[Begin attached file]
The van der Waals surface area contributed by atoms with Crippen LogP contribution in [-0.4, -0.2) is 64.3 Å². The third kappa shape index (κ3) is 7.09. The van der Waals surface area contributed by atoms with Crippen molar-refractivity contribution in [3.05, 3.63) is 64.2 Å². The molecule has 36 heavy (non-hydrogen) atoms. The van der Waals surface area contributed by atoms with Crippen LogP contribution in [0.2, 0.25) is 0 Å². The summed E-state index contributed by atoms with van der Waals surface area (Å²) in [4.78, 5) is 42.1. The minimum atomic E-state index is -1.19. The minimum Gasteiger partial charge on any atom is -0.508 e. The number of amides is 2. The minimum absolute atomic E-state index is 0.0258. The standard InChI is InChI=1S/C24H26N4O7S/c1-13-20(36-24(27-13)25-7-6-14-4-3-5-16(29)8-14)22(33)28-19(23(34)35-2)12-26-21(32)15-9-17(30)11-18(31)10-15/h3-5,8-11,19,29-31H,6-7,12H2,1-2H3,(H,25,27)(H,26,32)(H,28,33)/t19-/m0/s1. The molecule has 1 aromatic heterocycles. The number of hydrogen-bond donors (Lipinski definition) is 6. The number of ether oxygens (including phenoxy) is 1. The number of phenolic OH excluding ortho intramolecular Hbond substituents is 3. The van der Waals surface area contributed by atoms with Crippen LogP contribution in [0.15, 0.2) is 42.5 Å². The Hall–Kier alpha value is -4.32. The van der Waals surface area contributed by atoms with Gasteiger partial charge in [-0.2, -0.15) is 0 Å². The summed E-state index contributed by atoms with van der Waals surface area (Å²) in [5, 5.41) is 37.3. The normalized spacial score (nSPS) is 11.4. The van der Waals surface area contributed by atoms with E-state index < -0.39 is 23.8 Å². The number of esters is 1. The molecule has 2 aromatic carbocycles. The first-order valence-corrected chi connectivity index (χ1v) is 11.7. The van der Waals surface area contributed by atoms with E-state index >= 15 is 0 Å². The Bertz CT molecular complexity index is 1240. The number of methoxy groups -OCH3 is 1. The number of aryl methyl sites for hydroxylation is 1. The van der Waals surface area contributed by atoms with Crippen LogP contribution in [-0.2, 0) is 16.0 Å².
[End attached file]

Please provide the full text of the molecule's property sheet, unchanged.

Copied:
The van der Waals surface area contributed by atoms with Crippen LogP contribution in [-0.4, -0.2) is 64.3 Å². The third kappa shape index (κ3) is 7.09. The van der Waals surface area contributed by atoms with Crippen molar-refractivity contribution in [3.05, 3.63) is 64.2 Å². The molecule has 36 heavy (non-hydrogen) atoms. The van der Waals surface area contributed by atoms with Crippen LogP contribution in [0.2, 0.25) is 0 Å². The summed E-state index contributed by atoms with van der Waals surface area (Å²) in [4.78, 5) is 42.1. The minimum atomic E-state index is -1.19. The minimum Gasteiger partial charge on any atom is -0.508 e. The number of amides is 2. The minimum absolute atomic E-state index is 0.0258. The standard InChI is InChI=1S/C24H26N4O7S/c1-13-20(36-24(27-13)25-7-6-14-4-3-5-16(29)8-14)22(33)28-19(23(34)35-2)12-26-21(32)15-9-17(30)11-18(31)10-15/h3-5,8-11,19,29-31H,6-7,12H2,1-2H3,(H,25,27)(H,26,32)(H,28,33)/t19-/m0/s1. The molecule has 1 aromatic heterocycles. The number of hydrogen-bond donors (Lipinski definition) is 6. The number of ether oxygens (including phenoxy) is 1. The number of phenolic OH excluding ortho intramolecular Hbond substituents is 3. The van der Waals surface area contributed by atoms with Crippen LogP contribution in [0.15, 0.2) is 42.5 Å². The Hall–Kier alpha value is -4.32. The van der Waals surface area contributed by atoms with Gasteiger partial charge in [-0.2, -0.15) is 0 Å². The summed E-state index contributed by atoms with van der Waals surface area (Å²) in [5, 5.41) is 37.3. The normalized spacial score (nSPS) is 11.4. The van der Waals surface area contributed by atoms with E-state index < -0.39 is 23.8 Å². The number of esters is 1. The molecule has 2 aromatic carbocycles. The first-order valence-corrected chi connectivity index (χ1v) is 11.7. The van der Waals surface area contributed by atoms with E-state index >= 15 is 0 Å². The Bertz CT molecular complexity index is 1240. The number of methoxy groups -OCH3 is 1. The number of aryl methyl sites for hydroxylation is 1. The van der Waals surface area contributed by atoms with Crippen LogP contribution in [-0.2, 0) is 16.0 Å².